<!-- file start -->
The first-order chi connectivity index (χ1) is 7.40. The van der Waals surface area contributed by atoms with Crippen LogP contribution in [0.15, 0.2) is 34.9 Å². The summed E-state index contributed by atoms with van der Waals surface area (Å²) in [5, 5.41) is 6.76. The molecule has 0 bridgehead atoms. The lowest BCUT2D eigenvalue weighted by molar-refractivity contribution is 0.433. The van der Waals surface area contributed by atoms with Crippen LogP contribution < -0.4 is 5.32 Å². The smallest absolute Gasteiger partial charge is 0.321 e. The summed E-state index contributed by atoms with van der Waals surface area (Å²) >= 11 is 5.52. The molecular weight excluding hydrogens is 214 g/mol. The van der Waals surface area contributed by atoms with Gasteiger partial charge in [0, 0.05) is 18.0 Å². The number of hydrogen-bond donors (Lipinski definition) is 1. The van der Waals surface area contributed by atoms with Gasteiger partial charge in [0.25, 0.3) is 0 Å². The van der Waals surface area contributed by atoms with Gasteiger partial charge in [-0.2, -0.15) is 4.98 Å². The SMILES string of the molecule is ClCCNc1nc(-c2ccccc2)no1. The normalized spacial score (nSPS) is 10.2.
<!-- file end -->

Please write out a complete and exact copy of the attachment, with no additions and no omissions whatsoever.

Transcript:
The first-order chi connectivity index (χ1) is 7.40. The van der Waals surface area contributed by atoms with Crippen LogP contribution in [0.15, 0.2) is 34.9 Å². The summed E-state index contributed by atoms with van der Waals surface area (Å²) in [5, 5.41) is 6.76. The molecule has 0 bridgehead atoms. The lowest BCUT2D eigenvalue weighted by molar-refractivity contribution is 0.433. The van der Waals surface area contributed by atoms with Crippen LogP contribution < -0.4 is 5.32 Å². The smallest absolute Gasteiger partial charge is 0.321 e. The summed E-state index contributed by atoms with van der Waals surface area (Å²) >= 11 is 5.52. The molecular weight excluding hydrogens is 214 g/mol. The van der Waals surface area contributed by atoms with Gasteiger partial charge in [0, 0.05) is 18.0 Å². The number of hydrogen-bond donors (Lipinski definition) is 1. The van der Waals surface area contributed by atoms with Gasteiger partial charge in [0.25, 0.3) is 0 Å². The van der Waals surface area contributed by atoms with Gasteiger partial charge in [-0.2, -0.15) is 4.98 Å². The SMILES string of the molecule is ClCCNc1nc(-c2ccccc2)no1. The normalized spacial score (nSPS) is 10.2.